guilty plea, as a result of the Idaho state prosecution of his
actions as part of that team. He, like all defendants, is entitled
to a fair trial and to competent legal representation at that
Similarly, federal prosecutors should realize that a business
organization can cooperate with law enforcement efforts while
fulfilling all of its legal and ethical obligations to pay attorney
fees for employees who are under investigation or indicted but not
yet convicted. As Judge Kaplan observed, "There is no necessary
inconsistency between an entity cooperating with the government
and, at the same time, paying defense costs of individual employees
and former employees." When considering the fairness of the
Thompson Memorandum's policies, the Justice Department should
take to heart its own policy decision to pay for the legal defense
of Agent Horiuchi.
In order for our criminal justice system to function
properly, those who have important information that is
relevant to criminal investigations or prosecutions must be
required to disclose it to law enforcement officials. Privileges, on the other hand, operate to
protect some relevant information from disclosure. Why, then,
should the average American be concerned if the Justice
Department routinely subjects companies suspected of
white-collar crimes to great pressure to waive their
attorney-client privilege? This is no arcane legal question but one
that cuts to the heart of America's legal system.
Privileges such as the attorney-client privilege play a vital
role by protecting and promoting important societal values.
Anglo-American society has for at least four centuries concluded that the attorney-client
privilege encourages and facilitates law-abiding conduct by
granting individuals a safe-haven for any discussions they may want
to have with their attorneys about whether a current or proposed
course of conduct is indeed legal. Further, much beneficial and
law-abiding conduct will needlessly be avoided if such discussions
cannot be held without individuals fearing that the
information they disclose could be used against them by law
enforcement. This is termed the "instrumentalist" justification for
No one denies how useful it is to prosecutors to have
access to all of a criminal suspect's confidential
communications with his attorney. It is far less difficult and far
more efficient to secure a conviction if all of the most
damaging facts have been located, organized, and even summarized by
the defendant's attorney or his company's attorney. Justice Department officials themselves
often assert this usefulness as a justification for requesting or
Nevertheless, uncovering every last fact in the search for the
truth and obtaining criminal convictions quickly and
efficiently are not the only objectives of America's justice
system, and they do not necessarily embody its preeminent values. The American justice system places a
premium on protecting the rights of the accused and providing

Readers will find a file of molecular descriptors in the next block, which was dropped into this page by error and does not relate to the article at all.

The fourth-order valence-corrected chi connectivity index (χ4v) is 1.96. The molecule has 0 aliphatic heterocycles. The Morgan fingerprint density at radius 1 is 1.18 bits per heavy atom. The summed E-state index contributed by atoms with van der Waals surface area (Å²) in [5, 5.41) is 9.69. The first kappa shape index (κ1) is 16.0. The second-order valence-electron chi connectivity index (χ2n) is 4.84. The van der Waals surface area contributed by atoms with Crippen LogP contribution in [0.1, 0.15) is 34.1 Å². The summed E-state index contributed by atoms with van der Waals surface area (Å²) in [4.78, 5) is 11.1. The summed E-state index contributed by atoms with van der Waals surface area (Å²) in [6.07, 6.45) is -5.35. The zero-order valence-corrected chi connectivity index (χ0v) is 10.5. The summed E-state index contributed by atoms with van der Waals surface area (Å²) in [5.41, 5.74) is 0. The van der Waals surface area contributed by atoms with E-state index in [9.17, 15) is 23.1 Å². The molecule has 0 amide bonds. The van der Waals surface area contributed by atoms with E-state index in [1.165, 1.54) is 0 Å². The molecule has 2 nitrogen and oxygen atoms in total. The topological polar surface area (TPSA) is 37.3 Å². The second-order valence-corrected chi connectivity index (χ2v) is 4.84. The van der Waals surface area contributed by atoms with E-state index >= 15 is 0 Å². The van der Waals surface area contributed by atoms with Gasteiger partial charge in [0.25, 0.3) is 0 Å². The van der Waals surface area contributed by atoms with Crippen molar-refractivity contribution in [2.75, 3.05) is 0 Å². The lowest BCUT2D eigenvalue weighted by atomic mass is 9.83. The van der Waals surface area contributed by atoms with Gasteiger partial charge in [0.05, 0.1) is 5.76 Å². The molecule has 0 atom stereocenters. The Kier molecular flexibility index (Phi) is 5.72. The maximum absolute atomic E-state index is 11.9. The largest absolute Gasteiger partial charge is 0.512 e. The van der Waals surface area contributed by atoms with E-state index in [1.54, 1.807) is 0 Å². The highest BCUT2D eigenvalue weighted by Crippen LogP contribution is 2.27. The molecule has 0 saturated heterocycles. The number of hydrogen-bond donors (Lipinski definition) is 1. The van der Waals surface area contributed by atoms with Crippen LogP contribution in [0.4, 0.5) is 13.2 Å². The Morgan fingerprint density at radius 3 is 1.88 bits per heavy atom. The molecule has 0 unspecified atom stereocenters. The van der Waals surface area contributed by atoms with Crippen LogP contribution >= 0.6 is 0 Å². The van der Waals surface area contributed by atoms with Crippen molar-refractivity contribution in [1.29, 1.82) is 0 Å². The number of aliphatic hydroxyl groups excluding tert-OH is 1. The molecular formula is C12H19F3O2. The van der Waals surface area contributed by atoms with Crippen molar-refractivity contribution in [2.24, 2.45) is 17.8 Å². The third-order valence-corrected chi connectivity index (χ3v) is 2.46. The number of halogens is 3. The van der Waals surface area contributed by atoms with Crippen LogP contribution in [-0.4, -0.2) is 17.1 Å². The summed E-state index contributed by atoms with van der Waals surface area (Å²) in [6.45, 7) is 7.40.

justice and fairness at all stages of criminal proceedings,
from initial investigation to indictment and from trial and
sentencing to parole decisions. Accordingly, the balance in
the American justice system is weighted in favor of ensuring that
the innocent are not wrongly condemned rather than ensuring that
the guilty do not go free.
Such values are firmly established in the Constitution. For
example, the Bill of Rights' inclusion of the right against
self-incrimination demonstrates that America's legal system is
willing to forgo large swaths of important evidence, thereby
jeopardizing convictions, to protect defendants against unjust
conviction. The Fifth Amendment right against self-incrimination is
an absolute privilege. It protects a criminal suspect or defendant
from having to speak to anyone at all about the circumstances
surrounding a crime, his whereabouts at the time it was
committed, or anything else that a law enforcement official
may want to learn. The Fifth Amendment thus stands as a substantial
impediment to obtaining the truth regardless of how likely or
obvious it may seem that a suspect is guilty. This is one of the
choices the American people have made to protect the innocent from
The attorney-client privilege is far less of a hindrance to
criminal investigation and prosecution. Unlike the Fifth Amendment
right against self-incrimination, the attorney-client privilege
does not shield criminal suspects or defendants from being required
to disclose whatever relevant facts they may know, even if those facts were learned during
confidential attorney-client communications. Further, the
Fifth Amendment protects suspects' rights against
self-incrimination even if they are engaged in an ongoing criminal
enterprise. By contrast, the well-established crime-fraud
exception to the attorney-client privilege allows
government investigators and prosecutors access to
confidential attorney-client communications when attorneys or their
clients are using the attorney-client relationship to carry on
a criminal enterprise, plan future criminal conduct, or perpetrate
a fraud upon the court or others.
Of vital importance, when an American finds himself subject to a
criminal investigation or prosecution, his attorney may be the
only person in whom he can fully confide. Even if innocent,
anything he says to his co-workers, lifelong friends, or
parents can and often will be used against him. When presented to a
jury by a skillful prosecutor, an innocent man's statement to his
friend that he is afraid he might be found guilty becomes
damning evidence that he is in fact guilty. The
attorney-client privilege thus permits an employee under